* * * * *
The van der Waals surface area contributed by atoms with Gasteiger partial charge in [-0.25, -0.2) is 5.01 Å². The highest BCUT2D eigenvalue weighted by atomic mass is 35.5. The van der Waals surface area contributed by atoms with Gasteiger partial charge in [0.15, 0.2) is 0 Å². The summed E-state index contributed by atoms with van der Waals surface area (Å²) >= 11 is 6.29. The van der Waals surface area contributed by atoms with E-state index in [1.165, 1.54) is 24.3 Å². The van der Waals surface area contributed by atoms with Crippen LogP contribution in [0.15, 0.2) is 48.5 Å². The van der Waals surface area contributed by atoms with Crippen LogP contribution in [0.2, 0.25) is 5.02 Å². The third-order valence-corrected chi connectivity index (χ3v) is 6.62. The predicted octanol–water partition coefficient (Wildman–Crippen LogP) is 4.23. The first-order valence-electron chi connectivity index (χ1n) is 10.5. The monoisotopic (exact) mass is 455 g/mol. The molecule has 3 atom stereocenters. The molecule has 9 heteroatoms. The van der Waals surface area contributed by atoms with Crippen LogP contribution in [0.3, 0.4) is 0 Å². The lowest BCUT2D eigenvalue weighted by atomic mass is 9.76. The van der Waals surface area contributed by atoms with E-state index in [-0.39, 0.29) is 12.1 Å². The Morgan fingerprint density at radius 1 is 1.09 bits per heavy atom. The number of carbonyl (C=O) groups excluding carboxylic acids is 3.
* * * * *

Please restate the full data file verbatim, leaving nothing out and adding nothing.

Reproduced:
The van der Waals surface area contributed by atoms with Gasteiger partial charge in [-0.25, -0.2) is 5.01 Å². The highest BCUT2D eigenvalue weighted by atomic mass is 35.5. The van der Waals surface area contributed by atoms with Gasteiger partial charge in [0.15, 0.2) is 0 Å². The summed E-state index contributed by atoms with van der Waals surface area (Å²) >= 11 is 6.29. The van der Waals surface area contributed by atoms with E-state index in [1.165, 1.54) is 24.3 Å². The van der Waals surface area contributed by atoms with Crippen LogP contribution in [0.15, 0.2) is 48.5 Å². The van der Waals surface area contributed by atoms with Crippen LogP contribution in [0.2, 0.25) is 5.02 Å². The third-order valence-corrected chi connectivity index (χ3v) is 6.62. The predicted octanol–water partition coefficient (Wildman–Crippen LogP) is 4.23. The first-order valence-electron chi connectivity index (χ1n) is 10.5. The monoisotopic (exact) mass is 455 g/mol. The molecule has 3 atom stereocenters. The molecule has 9 heteroatoms. The van der Waals surface area contributed by atoms with Crippen LogP contribution in [0.3, 0.4) is 0 Å². The lowest BCUT2D eigenvalue weighted by atomic mass is 9.76. The van der Waals surface area contributed by atoms with E-state index in [-0.39, 0.29) is 12.1 Å². The Morgan fingerprint density at radius 1 is 1.09 bits per heavy atom. The number of carbonyl (C=O) groups excluding carboxylic acids is 3.